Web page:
At mass

AT MASS: Schoolchildren in Soweto, South Africa, pray for the pope. The continent has more than 130 million Catholics. (Gianluigi Guercia / AFP / Getty Images / April 16, 2005)

LAGOS, Nigeria — A fierce competition for souls is on in Lagos. In this sprawling capital that seems glued together out of scraps of rusted iron, plywood and torn posters, the immortal combat is being waged on faded billboards so closely planted along the highway that it's difficult to make them out as they flash by: Divine Harvest! Holy Fire! Winners Chapel! Victorious Family! Champions Chapel! Miracle Explosion!

None of the posters is for the Roman Catholic Church, which is growing faster in Africa than anywhere else. Father George Ehusani, secretary-general of the Catholic Secretariat of Nigeria, hardly needs to advertise, when the church's biggest challenge is not attracting people but dealing with the growth.

The number of African Catholics has increased 30% in a decade, to more than 130 million, served by 426 bishops and more than 27,000 priests. In Nigeria, with about 25 million Catholics in a population of about 137 million, congregations spill out onto benches outside most Catholic, churches, even with five or six Masses on Sundays.

The phenomenal growth brings ambitions, and not only for an African pope when the College of Cardinals convenes next week. Catholics here are also eager to dispatch a wave of African priests, generally conservative, to an increasingly secular Europe and United States, just as white missionaries once arrived on African shores.

Their time, these Africans believe, has come.

But the growth, attributed to high birthrates and Irish missionaries' proselytizing in schools, is also creating problems. Thinly stretched priests are barely able to serve their own congregation's needs, leading some neglected Catholics to turn instead to the less restrictive — and even faster-growing — evangelical Protestant churches.

Catholic clerics also face cultural pressures from those rival churches, where no preacher will get upset when a worshiper shouts out hallelujahs, sings, dances or drums any time they feel moved by the Holy Spirit.

Ehusani acknowledges that growth hasn't come without difficulties.

"You go to Catholic churches in this country and they're all overfull. If you are five or 10 minutes late, you will hardly find a seat," he said. "Some are not happy that there's not enough dancing and there's not enough miracles, and they move on. But their seats are taken by others."

But, he admitted: "You can have some problems with quality when you have large numbers. Some of the needs that the Pentecostal preachers are meeting, we have not been able to meet, and I humbly admit that."

With thousands of people being confirmed into the faith, Ehusani said, priests can't hope to interview each one. And with thousands of followers in each parish, there is no hope of visiting each sick and dying person, as many believers expect.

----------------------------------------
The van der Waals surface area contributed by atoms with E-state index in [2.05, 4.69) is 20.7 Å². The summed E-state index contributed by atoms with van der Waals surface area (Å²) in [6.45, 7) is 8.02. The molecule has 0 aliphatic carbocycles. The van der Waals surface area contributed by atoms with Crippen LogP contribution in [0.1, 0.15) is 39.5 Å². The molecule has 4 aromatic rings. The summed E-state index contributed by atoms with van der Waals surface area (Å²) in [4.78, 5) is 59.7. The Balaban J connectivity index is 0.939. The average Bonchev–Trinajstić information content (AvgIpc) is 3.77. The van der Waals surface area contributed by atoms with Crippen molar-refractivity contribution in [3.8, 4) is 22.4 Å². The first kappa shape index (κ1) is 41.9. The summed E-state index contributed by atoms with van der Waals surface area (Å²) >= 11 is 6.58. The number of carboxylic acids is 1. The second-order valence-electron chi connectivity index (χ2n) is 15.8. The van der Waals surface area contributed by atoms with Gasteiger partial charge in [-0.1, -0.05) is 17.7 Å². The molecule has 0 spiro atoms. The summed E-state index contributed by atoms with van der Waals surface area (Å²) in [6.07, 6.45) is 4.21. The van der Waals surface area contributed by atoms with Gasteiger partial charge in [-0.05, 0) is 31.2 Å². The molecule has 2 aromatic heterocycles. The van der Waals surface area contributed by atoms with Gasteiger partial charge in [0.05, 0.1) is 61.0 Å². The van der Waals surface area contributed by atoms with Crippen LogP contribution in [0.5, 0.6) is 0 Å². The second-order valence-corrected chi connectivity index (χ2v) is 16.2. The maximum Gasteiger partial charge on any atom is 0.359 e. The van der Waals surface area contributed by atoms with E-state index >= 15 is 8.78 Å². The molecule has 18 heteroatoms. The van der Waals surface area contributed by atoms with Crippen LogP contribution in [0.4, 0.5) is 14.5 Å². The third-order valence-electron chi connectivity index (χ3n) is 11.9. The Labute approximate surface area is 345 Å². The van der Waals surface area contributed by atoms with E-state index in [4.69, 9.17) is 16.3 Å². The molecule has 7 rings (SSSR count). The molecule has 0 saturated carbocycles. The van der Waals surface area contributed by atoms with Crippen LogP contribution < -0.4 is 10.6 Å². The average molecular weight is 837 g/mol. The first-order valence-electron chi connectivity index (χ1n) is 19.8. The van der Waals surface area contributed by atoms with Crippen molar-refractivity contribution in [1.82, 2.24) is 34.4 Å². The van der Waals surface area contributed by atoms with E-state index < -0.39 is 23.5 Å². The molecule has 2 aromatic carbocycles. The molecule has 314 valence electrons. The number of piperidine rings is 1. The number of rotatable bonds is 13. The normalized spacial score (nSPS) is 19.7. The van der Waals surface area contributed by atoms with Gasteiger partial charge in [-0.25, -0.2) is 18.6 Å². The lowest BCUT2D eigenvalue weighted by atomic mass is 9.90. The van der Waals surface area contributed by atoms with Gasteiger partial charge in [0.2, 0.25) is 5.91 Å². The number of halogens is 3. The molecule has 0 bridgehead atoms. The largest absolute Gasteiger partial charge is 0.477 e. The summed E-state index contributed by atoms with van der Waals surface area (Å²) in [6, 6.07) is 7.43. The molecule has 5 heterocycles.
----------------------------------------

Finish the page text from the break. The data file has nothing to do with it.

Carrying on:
Father Innocent Opogah serves a parish of 4,000 people at Badagri, about 30 miles west of Lagos. The 30-year-old struggles to handle his duties, which include ministering to 13 distant villages.

One of his most difficult jobs, he said, is to make people understand the limits of incorporating traditional African culture into the church.

Since the late 1960s and '70s, there has been a move to make a place for local language, drums, tambourines and traditional costumes, a process the church calls inculturation.

"Trying to explain inculturation to the people is not very easy," Opogah said. "As Africans, we love to sing. Now this has been accepted. We can sing, dance, beat drums. But these are checked.

"Some say, 'The Holy Spirit moved me to sing at this time.' That is where it is difficult to explain to the people that at certain times you can't do certain things. With burials, some say, 'We want to open the coffin and dance around it and sing.' We say, 'No, no, no, we don't do that in the Catholic Mass.' Things like that we reject. Maybe that is why the church is seen as being too strict."

Eleven of the 115 cardinals who will choose the next pope are from Africa. Nigerians, even Muslims, fervently hope that Cardinal Francis Arinze, born of non-Christian parents in a mud house in the Nigerian village of Eziowelle, will be elevated to the papacy. Arinze is a conservative who argues that politicians who support abortion and homosexual rights must be denied Holy Communion.

But at least three Catholic leaders in Africa — Archbishop Theodore Adrien Sarr of Dakar, Senegal, Archbishop Buti Tlhagale of Johannesburg, South Africa and Cardinal Bernard Agre of Abidjan, Ivory Coast — say they believe it is unlikely that an African will be chosen to be the new pope.

Tlhagale has said the Vatican is like a train that cannot make sharp turns, and that though the cardinals were happy to have many Catholics in Africa, "they don't think we are ready for high positions. They fear paganism might come through the back door."